Acute Rhinosinusitis Clinical Decision Rules Seek to Reduce Overuse of Antibiotics


Proposed rules increase accuracy of acute rhinosinusitis and acute bacterial rhinosinusitis diagnoses.

Scientists have developed an efficient way of distinguishing between acute rhinosinusitis and acute bacterial rhinosinusitis to reduce the inappropriate prescribing of antibiotics.

For the study, investigators used a multivariate analysis and a classification and regression tree (CART) analysis to develop proposed clinical decision rules for the diagnosis of acute rhinosinusitis. Included in the study were 175 Danish adults aged 18 to 65 years who were seeking treatment for suspected cases of acute rhinosinusitis. The investigators prospectively recorded signs, symptoms, C-reactive protein (CRP), and reference standard tests.

Point scores based on logistic regression models, and algorithms based on classification and CART were used to develop the clinical decision rules, which were used for each of the 3 reference standards used to diagnose patients: an abnormal finding on a CT scan; purulent or mucopurulent fluid detected by an antral puncture of the maxillary sinus; and a positive bacterial culture from the antral puncture fluid. Using these diagnostic rules, patients were placed in either low, moderate, or high-risk groups for acute rhinosinusitis or acute bacterial rhinosinusitis.

According to the study, point scores based on logistic regression was the most common approach to developing clinical decision rules. Patients who received more points were more likely to have a correct diagnosis. Furthermore, the ease of this approach makes it more appealing to physicians.

The CART algorithm uses the predictor variable to distinguish symptoms between patients, creating a tree. Each terminus, or leaf, of the tree shows the probability of the outcome of interest. Three CART models were developed for each of the 3 reference standards. The accuracy of each model correctly categorizes patients in the low, moderate, or high-risk classifications based on the probability of acute rhinosinusitis and acute bacterial rhinosinusitis in each group.

Anacute rhinosinusitisdiagnosis is defined by the presence of purulent or mucopurulent antral puncture fluid. Signs and symptoms include preceding upper respiratory tract infection, previous diagnosis of sinusitis, toothache, purulent nasal discharge, and any unilateral tenderness of the maxillary sinus.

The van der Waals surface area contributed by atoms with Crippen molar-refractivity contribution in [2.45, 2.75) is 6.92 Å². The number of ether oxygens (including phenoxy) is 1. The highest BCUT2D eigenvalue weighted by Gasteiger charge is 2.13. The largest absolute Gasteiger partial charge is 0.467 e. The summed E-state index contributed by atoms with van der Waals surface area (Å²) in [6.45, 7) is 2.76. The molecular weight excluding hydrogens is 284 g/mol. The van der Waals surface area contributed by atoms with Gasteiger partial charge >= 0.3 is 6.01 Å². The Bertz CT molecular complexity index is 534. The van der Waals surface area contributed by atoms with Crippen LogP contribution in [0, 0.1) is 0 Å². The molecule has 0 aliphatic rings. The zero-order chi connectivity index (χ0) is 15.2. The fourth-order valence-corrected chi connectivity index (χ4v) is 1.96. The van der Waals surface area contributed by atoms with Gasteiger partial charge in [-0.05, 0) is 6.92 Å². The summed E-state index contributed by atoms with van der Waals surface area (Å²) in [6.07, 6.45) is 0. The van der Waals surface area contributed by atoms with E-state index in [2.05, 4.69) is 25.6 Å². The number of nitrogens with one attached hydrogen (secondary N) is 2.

The results of the study, published in the Annals of Family Medicine, showed that the CRP and ESR tests were the strongest predictors of acute rhinosinusitis and bacterial rhinosinusitis. However, researchers believe that the best reference standard is the positive bacterial culture of antral puncture fluid, with the point score system classifying patients into the 3 categories. Patients with a positive bacterial culture as the reference standard for low, moderate, and high had a 16%, 49%, and 73% likelihood of acute bacterial rhinosinusitis. The authors noted that CT scans are not recommended for clinical use because they place a minimal number of people in the low-risk group.

Overall, about 70% of patients are prescribed antibiotics when only 30% are suffering from acute bacterial rhinosinusitis. The sinus scores placed almost half of the participants in the low-risk group for acute bacterial rhinosinusitis, indicating that antibiotics should not be prescribed to these individuals.

Patients categorized as high-risk should be offered antibiotics, while moderate-risk patients should seek further testing.

“We have developed a point score and a CART-derived algorithm for diagnosing acute bacterial rhinosinusitis,” the authors wrote. “Use of such a score can help patients and physicians more confidently avoid antibiotics if patients are at low risk for a bacterial infection, reducing overuse of antibiotics.”

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